2.  Aveilus is mourning.  In 1967, the Rav lost his mother, his wife, and
his brother.

3.  One who sits and involves himself with Torah, the Divine presence
rests with him.  I could not find this exact quote.  Pirkei Avot 3:6
reads: . . . asara sheyoshvin v'oskin batorah sh'china shruyah . . .
uminayin afilu echad?  sheneemar b'chol hamakom asher azkir et sh'mi avo
eilecha uveirachticha {when ten sit together and involve themselves with
Torah, the Divine presence rests with them . . . how do we know it applies
to one?  For it is said "in every place that my name is remembered, I will
come to you and bless you" (Exodus 20:21)}.  Brachot 6a reads:  uminayin
sheafilu echad sheyoshev v'osek batorah shesh'china imo? sheneemar b'chol
hamakom asher azkir et sh'mi avo eilecha uveirachticha {and how do you
know that even if one sits and is involved in Torah the Divine presence is
with him?  For it is said "in every place that my name is remembered, I
will come to you and bless you" (Exodus 20:21)}.  See also Pirkei Avot 3:3.

4.  A baal keri is a man who has had a seminal emission.  A baal keri must
immerse in a mikveh in order to study Torah.  This is a takanat Ezra {a
decree of Ezra}.  The gemera in bava kama (82a) discusses the decrees of
Ezra, and states regarding a baal keri (82b) v'tikan t'vilah l'baalei
kerain. d'oraita hu dichtiv v'ish ki titzei mimenu shichvat zara v'rachatz
bamayim. d'oraita hu l'trumah ukadshim ata hu tikan afilu l'divrei torah.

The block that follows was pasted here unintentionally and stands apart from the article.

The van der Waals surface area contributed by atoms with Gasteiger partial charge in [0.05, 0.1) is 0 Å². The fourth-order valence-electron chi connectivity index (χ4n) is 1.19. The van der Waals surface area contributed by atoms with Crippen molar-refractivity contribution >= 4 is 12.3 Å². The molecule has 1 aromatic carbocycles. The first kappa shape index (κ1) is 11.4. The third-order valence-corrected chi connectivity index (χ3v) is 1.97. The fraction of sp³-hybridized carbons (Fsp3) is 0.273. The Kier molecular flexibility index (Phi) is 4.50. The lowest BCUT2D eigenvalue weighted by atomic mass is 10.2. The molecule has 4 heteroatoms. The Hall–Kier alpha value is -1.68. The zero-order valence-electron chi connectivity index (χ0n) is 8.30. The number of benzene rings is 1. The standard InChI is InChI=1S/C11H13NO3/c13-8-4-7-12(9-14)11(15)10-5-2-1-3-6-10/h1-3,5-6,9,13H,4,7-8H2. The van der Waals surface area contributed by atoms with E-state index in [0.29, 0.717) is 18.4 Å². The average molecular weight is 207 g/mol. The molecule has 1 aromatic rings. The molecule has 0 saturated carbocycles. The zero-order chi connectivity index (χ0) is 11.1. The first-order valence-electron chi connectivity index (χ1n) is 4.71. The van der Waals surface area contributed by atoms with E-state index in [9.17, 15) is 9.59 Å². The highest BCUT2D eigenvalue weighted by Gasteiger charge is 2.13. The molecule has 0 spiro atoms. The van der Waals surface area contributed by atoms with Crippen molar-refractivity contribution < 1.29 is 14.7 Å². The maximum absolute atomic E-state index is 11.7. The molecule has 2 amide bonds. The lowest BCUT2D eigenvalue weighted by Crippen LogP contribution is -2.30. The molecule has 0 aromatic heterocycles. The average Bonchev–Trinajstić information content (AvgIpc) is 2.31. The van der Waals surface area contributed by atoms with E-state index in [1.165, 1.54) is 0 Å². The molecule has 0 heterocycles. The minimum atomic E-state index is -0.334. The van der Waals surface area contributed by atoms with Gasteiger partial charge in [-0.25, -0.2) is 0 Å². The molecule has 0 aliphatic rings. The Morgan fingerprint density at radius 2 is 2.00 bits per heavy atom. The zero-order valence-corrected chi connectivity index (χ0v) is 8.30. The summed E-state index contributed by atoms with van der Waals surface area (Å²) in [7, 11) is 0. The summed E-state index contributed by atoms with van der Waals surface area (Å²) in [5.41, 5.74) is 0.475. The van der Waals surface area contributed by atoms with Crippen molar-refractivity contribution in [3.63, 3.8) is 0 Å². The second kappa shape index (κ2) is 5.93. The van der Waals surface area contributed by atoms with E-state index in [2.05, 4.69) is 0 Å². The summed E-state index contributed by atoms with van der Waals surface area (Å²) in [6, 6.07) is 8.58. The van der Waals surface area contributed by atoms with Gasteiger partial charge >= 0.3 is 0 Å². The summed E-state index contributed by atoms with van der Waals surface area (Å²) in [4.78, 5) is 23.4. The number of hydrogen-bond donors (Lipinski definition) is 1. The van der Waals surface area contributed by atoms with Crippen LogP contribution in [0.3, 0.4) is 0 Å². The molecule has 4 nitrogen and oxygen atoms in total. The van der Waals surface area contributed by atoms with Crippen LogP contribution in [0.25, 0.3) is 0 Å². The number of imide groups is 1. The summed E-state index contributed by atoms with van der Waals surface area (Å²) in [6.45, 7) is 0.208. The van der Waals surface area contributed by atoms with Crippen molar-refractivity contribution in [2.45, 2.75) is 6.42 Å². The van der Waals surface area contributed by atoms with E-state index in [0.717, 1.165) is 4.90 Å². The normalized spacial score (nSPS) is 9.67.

{And he [Ezra] decreed immersion for a baal keri.  Is this not from the
Torah?  As it says, "and if a man has an emission of semen, he shall
immerse in water" (Leviticus 15:16).  That which is from the Torah applies
to the priest's offering and to sacrifices; he [Ezra] came and decreed
even for the words of Torah [immersion is needed]}.  The gemara in Brachot
(20b to 22b) discusses this further, concluding that a baal keri is assur
b'divrei torah, forbidden in the words (and in the study) of Torah.

Go to top.

Date: Sun, 25 Mar 2001 15:18:01 -0500
From: Isaac A Zlochower <zlochoia@bellatlantic.net>
bein hashemoshot

The controversy and questions surrounding bein hashemoshot have been
continuing since, at least, talmudic times, and are not likely to be
resolved soon.  However, the attempt to clarify the issue is highly
important since it involves questions of potential chillul shabbat both
in erev shabbat and motza'ei shabbat.  I do not claim expertise in
either the understanding of the sugyot and shitot in bein hashemoshot,
or in the relevant astronomical observations.  However, I have studied